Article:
vivbeck_mad_scientist_thumbThe fine line between genius and madness is often discussed in popular fiction. Think Hannibal Lecter, Sherlock Holmes, Dr. Jekyll. If brilliance and insanity were two circles on a Venn diagram, their shared space might be uncomfortably large. So, too, might the acknowledgement that some of the greatest minds to walk the Earth might also have been plagued with psychological demons. The hardest question is: would these individuals have been capable of their astounding creations and contributions had they not been assailed by everything from hallucinations to mood disorders? Regardless, here are five incredible minds and our modern theories on their troubled mental states.

Edgar Allan Poe
Let’s first set aside the murky circumstances of his death and his years of alcoholism when considering the man’s mental well-being. After the death of his wife Virginia, Poe claimed that his pain at her passing was so overwhelming, he felt he was losing his mind. He does admit to attempting to kill himself by taking laudanum (opium), but it is contested that this story might merely be a fanciful creation on the writer’s part. Perhaps due to Poe’s limitless and gruesome imagination, Poe has been unfairly deemed unstable over the years.

Abraham Lincoln
Anyone who’s perused Lincoln’s life knows that the man experienced his fair share of failure and loss, but how did he cope with it? Based on letters to his friends and acquaintances, it is wide believed that he suffered from severe depression throughout his life. Apparently, family members on both his mother and his father’s side had similar symptoms, meaning his depressive state was likely hereditary. But guiding the nation through the Civil War cannot have alleviated his despondency.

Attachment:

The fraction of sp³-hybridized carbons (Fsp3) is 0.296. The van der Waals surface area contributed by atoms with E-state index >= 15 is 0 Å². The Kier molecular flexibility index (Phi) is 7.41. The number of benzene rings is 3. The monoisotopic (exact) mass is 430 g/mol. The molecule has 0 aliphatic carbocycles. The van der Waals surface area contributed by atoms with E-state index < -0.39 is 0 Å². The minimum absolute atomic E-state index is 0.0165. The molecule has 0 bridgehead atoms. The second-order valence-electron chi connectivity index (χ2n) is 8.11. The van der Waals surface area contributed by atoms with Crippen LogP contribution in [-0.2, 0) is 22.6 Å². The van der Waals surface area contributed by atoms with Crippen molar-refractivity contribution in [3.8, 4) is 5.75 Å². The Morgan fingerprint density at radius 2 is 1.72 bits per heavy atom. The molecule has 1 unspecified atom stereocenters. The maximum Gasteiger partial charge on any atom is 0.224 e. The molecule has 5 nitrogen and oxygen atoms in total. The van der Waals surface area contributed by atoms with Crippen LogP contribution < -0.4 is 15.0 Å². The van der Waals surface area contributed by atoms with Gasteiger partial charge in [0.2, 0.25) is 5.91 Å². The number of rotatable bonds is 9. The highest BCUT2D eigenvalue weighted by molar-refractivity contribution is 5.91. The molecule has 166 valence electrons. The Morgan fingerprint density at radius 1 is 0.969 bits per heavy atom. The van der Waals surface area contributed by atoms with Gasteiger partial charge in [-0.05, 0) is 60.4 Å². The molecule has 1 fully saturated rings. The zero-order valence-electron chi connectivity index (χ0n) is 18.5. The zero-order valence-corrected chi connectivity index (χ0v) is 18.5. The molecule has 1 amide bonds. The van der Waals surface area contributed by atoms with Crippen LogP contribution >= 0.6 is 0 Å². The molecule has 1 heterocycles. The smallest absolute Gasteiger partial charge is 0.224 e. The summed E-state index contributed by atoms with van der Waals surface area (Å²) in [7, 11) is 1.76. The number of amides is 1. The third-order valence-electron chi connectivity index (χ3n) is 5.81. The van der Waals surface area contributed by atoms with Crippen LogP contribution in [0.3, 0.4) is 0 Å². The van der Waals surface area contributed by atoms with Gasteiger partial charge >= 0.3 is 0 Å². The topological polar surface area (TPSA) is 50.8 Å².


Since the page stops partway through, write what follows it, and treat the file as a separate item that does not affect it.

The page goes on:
Michelangelo
The great Renaissance painter was known for his singular commitment to his craft. He painted the ceiling of the Sistine Chapel single-handedly, a feat that conjures both immense respect and trepidation. According to the Journal of Medical Biography, the renowned artist bore some characteristics of a high-functioning person with autism. He was described as “preoccupied with his own reality.” Like many with autism, he struggled to form meaningful relationships. The pairing of his social difficulties and his extraordinary artistic abilities make a strong case that Michelangelo had the disorder.

Charles Darwin
Although is it easy to imagine Darwin as a passionate explorer, voyaging for five years on the HMS Beagle to far-off places, but the reality was quite different. Throughout the journey, the man was racked with nausea, trembling and even hallucinations. It is theorized that he suffered from agoraphobia, a fear of situations which might elicit a panic attack or anxiety. Darwin painfully feared people, even his own children. He also suffered bouts of stress over the controversy his famed book On the Origin of Species created.

Nikola Tesla
If you aren’t acquainted with this incredible innovator, now is the time to look him up. Perhaps best known for the Tesla Coil, a resonant transformer designed to produce electricity, the man’s immense contributions to radio, computers, radar and robotics are impossible to ignore. He did, however, suffer from Obsessive-Compulsive Disorder and a fear of germs. The number three played an enormous role in his life. When staying at a hotel, he insisted upon a room number divisible by three. Before entering any building, he circled the block three times. At every meal, he demanded 18 napkins, three stacks of six.